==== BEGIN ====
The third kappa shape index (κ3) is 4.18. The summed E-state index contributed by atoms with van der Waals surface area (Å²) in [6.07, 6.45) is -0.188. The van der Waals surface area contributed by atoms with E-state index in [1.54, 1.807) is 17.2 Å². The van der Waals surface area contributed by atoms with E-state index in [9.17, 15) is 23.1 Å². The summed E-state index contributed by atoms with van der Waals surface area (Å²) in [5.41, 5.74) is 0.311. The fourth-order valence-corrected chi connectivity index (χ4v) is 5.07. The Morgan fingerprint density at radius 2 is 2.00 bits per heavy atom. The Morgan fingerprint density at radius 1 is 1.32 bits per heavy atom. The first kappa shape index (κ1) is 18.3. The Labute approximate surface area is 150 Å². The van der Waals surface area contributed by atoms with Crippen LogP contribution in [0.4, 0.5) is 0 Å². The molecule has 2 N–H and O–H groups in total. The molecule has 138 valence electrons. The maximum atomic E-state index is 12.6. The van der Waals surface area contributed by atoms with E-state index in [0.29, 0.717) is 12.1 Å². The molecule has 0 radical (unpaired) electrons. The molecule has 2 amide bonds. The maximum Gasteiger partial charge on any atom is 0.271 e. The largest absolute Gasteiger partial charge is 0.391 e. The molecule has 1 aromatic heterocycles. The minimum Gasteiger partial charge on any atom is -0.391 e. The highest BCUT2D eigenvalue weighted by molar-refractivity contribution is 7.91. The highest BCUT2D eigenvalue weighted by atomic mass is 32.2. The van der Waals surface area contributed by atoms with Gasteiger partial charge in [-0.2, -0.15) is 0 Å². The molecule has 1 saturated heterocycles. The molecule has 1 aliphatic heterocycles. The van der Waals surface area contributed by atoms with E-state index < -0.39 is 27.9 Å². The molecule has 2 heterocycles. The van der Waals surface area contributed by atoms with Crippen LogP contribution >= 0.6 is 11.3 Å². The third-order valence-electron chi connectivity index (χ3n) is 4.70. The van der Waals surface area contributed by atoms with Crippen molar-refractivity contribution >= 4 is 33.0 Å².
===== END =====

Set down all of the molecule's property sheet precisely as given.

The third kappa shape index (κ3) is 4.18. The summed E-state index contributed by atoms with van der Waals surface area (Å²) in [6.07, 6.45) is -0.188. The van der Waals surface area contributed by atoms with E-state index in [1.54, 1.807) is 17.2 Å². The van der Waals surface area contributed by atoms with E-state index in [9.17, 15) is 23.1 Å². The summed E-state index contributed by atoms with van der Waals surface area (Å²) in [5.41, 5.74) is 0.311. The fourth-order valence-corrected chi connectivity index (χ4v) is 5.07. The Morgan fingerprint density at radius 2 is 2.00 bits per heavy atom. The Morgan fingerprint density at radius 1 is 1.32 bits per heavy atom. The first kappa shape index (κ1) is 18.3. The Labute approximate surface area is 150 Å². The van der Waals surface area contributed by atoms with Crippen LogP contribution in [0.4, 0.5) is 0 Å². The molecule has 2 N–H and O–H groups in total. The molecule has 138 valence electrons. The maximum atomic E-state index is 12.6. The van der Waals surface area contributed by atoms with E-state index in [0.29, 0.717) is 12.1 Å². The molecule has 0 radical (unpaired) electrons. The molecule has 2 amide bonds. The maximum Gasteiger partial charge on any atom is 0.271 e. The largest absolute Gasteiger partial charge is 0.391 e. The molecule has 1 aromatic heterocycles. The minimum Gasteiger partial charge on any atom is -0.391 e. The highest BCUT2D eigenvalue weighted by molar-refractivity contribution is 7.91. The highest BCUT2D eigenvalue weighted by atomic mass is 32.2. The van der Waals surface area contributed by atoms with Gasteiger partial charge in [-0.2, -0.15) is 0 Å². The molecule has 1 saturated heterocycles. The molecule has 1 aliphatic heterocycles. The van der Waals surface area contributed by atoms with E-state index < -0.39 is 27.9 Å². The molecule has 2 heterocycles. The van der Waals surface area contributed by atoms with Crippen LogP contribution >= 0.6 is 11.3 Å². The third-order valence-electron chi connectivity index (χ3n) is 4.70. The van der Waals surface area contributed by atoms with Crippen molar-refractivity contribution >= 4 is 33.0 Å².